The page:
The proposed topology for the downsampling filter is shown in Figure 8 along with the clock diagram. An extra overlap capacitor, is added along with the sampling capacitors . The size of the overlap capacitor is equal to that of the sampling capacitor. The operation of the filter is as follows. During first 2?ns, the current is integrated on and . For the next 2?ns, the overlap capacitor is disconnected while the sampling capacitor continues to integrate the charge. As the capacitance seen by the transconductor is now half the value compared to first 2?ns, the voltage gain is now doubled. In the meantime, is connected to the other sampling capacitor for readout and discharge. The same process is carried out on the other sampling capacitor and the overlap capacitor reconnects to the first sampling capacitor for readout. Switches and discharge the sampling capacitors after readout through switches and .
Effectively, the integration window in steady state looks like a stepwise approximation of a triangular window as shown in Figure 9. The filter response of such a window can be easily plotted and it is a very good match with the response of the conventional filter shown in Figure 7.
3.2. Comparison of Performance of the Two Filters
3.2.1. Area Savings
For both filter topologies, the size of the unit sampling capacitor is determined by the noise requirements at the output. For the same peak to peak voltage range and the same SNR specification, the relation between the sampling capacitor size and transconductance value of the topologies can be determined.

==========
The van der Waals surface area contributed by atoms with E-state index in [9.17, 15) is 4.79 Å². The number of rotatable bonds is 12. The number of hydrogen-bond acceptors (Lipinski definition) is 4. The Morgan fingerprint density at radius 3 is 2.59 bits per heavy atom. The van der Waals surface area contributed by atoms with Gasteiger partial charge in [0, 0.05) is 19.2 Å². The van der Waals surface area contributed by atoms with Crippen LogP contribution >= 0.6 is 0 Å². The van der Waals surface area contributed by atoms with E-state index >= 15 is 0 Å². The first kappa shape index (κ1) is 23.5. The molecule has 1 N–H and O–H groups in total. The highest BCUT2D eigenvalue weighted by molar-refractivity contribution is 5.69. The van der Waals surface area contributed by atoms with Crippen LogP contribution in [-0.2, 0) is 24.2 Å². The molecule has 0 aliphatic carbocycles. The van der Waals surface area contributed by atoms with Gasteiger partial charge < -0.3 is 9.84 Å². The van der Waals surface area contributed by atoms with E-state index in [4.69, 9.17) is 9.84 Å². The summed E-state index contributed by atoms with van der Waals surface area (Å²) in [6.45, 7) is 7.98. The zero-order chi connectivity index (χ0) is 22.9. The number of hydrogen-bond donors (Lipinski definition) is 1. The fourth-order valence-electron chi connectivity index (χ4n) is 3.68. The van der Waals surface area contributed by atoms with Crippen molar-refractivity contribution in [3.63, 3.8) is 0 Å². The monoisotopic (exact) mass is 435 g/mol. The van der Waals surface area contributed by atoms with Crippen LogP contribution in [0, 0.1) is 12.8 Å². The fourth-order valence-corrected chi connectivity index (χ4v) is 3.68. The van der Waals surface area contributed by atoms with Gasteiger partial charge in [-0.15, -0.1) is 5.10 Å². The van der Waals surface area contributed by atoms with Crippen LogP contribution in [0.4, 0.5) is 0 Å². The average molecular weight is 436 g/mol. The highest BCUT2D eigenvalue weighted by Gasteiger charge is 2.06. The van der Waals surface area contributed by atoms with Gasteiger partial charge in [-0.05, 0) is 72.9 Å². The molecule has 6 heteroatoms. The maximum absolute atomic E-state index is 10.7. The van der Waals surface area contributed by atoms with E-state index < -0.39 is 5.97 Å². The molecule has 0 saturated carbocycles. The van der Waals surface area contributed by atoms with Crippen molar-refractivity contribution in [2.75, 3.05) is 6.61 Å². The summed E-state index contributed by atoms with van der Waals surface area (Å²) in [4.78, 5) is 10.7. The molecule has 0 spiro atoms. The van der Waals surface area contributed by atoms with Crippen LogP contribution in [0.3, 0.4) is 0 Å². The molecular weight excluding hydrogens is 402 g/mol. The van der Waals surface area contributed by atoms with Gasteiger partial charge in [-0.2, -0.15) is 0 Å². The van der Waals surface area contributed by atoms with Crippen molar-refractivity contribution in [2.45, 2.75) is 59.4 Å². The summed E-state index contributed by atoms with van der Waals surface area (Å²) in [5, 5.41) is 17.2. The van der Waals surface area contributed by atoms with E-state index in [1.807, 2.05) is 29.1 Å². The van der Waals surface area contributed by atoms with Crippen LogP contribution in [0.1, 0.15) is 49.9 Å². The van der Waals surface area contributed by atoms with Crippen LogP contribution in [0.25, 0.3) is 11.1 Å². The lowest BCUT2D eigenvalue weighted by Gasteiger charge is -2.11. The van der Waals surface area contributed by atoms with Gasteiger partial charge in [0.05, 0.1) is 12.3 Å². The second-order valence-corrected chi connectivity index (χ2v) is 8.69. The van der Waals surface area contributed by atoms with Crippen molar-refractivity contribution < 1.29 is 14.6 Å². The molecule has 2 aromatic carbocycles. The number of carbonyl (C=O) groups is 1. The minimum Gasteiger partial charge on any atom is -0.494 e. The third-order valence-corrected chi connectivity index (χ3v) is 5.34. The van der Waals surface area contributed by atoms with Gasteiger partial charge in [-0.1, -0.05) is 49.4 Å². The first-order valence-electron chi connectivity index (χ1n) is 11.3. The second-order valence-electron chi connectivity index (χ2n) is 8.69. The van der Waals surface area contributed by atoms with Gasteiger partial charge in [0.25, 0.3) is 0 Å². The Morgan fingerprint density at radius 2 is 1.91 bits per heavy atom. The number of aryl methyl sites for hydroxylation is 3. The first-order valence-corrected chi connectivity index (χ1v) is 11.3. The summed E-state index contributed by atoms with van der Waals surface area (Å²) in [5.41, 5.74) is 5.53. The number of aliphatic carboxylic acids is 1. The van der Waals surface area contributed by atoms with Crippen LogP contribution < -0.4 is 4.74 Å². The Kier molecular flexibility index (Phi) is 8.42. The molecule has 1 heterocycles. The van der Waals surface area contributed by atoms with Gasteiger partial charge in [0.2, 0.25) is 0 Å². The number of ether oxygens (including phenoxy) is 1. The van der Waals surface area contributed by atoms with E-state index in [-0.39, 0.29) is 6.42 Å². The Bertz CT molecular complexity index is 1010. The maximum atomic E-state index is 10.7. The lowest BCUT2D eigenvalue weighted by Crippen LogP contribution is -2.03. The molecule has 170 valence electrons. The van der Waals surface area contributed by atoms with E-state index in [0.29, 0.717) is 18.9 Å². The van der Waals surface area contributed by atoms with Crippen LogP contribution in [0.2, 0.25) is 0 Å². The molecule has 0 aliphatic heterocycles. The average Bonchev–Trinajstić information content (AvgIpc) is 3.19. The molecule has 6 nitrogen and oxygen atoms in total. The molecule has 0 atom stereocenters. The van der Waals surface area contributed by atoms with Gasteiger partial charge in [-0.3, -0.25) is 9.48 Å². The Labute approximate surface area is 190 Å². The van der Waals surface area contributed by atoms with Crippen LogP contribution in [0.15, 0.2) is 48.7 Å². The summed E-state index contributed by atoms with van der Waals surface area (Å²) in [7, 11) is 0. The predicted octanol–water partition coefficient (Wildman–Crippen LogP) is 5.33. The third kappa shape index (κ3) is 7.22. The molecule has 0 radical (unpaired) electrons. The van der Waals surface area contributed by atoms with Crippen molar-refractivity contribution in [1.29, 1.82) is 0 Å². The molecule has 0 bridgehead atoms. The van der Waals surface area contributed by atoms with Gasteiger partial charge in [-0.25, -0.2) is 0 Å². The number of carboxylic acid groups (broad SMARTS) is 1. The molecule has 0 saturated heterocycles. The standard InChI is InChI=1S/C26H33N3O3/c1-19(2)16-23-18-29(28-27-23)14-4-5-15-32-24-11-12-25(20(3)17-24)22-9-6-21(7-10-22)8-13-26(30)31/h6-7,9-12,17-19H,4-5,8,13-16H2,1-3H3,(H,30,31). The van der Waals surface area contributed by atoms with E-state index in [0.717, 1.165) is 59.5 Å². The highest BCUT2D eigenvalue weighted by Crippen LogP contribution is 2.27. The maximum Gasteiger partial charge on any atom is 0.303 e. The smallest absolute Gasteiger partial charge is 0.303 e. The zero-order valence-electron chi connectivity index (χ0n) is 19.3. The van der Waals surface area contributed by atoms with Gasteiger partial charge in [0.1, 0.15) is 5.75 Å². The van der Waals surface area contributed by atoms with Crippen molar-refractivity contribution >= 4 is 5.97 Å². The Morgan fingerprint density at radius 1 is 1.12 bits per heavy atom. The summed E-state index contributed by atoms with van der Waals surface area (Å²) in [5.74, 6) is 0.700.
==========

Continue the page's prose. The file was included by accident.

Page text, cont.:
The total integrated noise of the windowed integration sampling circuit is given by  where is the integration window duration. This expression holds under the condition that , where is the output impedance of the transconductor. In the expression for channel noise of MOS device, used in (5), is assumed to be 1 for simplicity. The gain of the sampling circuit is given as .
and denote the transconductance and sampling capacitor values of the conventional topology and and for the proposed topology, respectively.
To get the same SNR, the signal gain and overall noise of both the samplers should be the same. If the noise is reduced by increasing the capacitance, then needs to be increased proportionally to keep the gain and hence the output peak to peak range constant. From the noise expression, it can be seen that, integrated output noise is inversely proportional to square of the sampling capacitor and proportional to . Therefore, the total noise reduces and overall SNR increases.
In the conventional topology, three windows of 2?ns are added together with a scaling factor of 1/4 due to charge sharing. It can be seen that only half of the current is integrated on each sampling capacitor. This means that the effective transconductance for each capacitor will be half of the actual value, that is, :